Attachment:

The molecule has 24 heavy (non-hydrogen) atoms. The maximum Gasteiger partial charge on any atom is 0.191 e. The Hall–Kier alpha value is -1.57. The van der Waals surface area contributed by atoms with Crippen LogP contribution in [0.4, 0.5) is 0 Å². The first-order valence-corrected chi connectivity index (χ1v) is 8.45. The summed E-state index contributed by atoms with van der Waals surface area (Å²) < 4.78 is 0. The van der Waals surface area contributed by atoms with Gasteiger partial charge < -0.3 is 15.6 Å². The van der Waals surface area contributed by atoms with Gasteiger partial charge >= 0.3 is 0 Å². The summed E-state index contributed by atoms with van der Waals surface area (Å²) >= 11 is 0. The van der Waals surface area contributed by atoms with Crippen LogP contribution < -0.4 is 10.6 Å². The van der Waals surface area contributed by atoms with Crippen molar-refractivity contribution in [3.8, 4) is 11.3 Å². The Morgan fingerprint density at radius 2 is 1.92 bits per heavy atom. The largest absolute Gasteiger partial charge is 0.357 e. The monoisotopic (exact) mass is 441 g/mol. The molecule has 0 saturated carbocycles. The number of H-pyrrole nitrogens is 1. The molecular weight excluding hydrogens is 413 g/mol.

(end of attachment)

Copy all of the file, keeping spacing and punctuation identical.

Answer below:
The molecule has 24 heavy (non-hydrogen) atoms. The maximum Gasteiger partial charge on any atom is 0.191 e. The Hall–Kier alpha value is -1.57. The van der Waals surface area contributed by atoms with Crippen LogP contribution in [0.4, 0.5) is 0 Å². The first-order valence-corrected chi connectivity index (χ1v) is 8.45. The summed E-state index contributed by atoms with van der Waals surface area (Å²) < 4.78 is 0. The van der Waals surface area contributed by atoms with Gasteiger partial charge < -0.3 is 15.6 Å². The van der Waals surface area contributed by atoms with Gasteiger partial charge >= 0.3 is 0 Å². The summed E-state index contributed by atoms with van der Waals surface area (Å²) >= 11 is 0. The van der Waals surface area contributed by atoms with Crippen LogP contribution < -0.4 is 10.6 Å². The van der Waals surface area contributed by atoms with Crippen molar-refractivity contribution in [3.8, 4) is 11.3 Å². The Morgan fingerprint density at radius 2 is 1.92 bits per heavy atom. The largest absolute Gasteiger partial charge is 0.357 e. The monoisotopic (exact) mass is 441 g/mol. The molecule has 0 saturated carbocycles. The number of H-pyrrole nitrogens is 1. The molecular weight excluding hydrogens is 413 g/mol.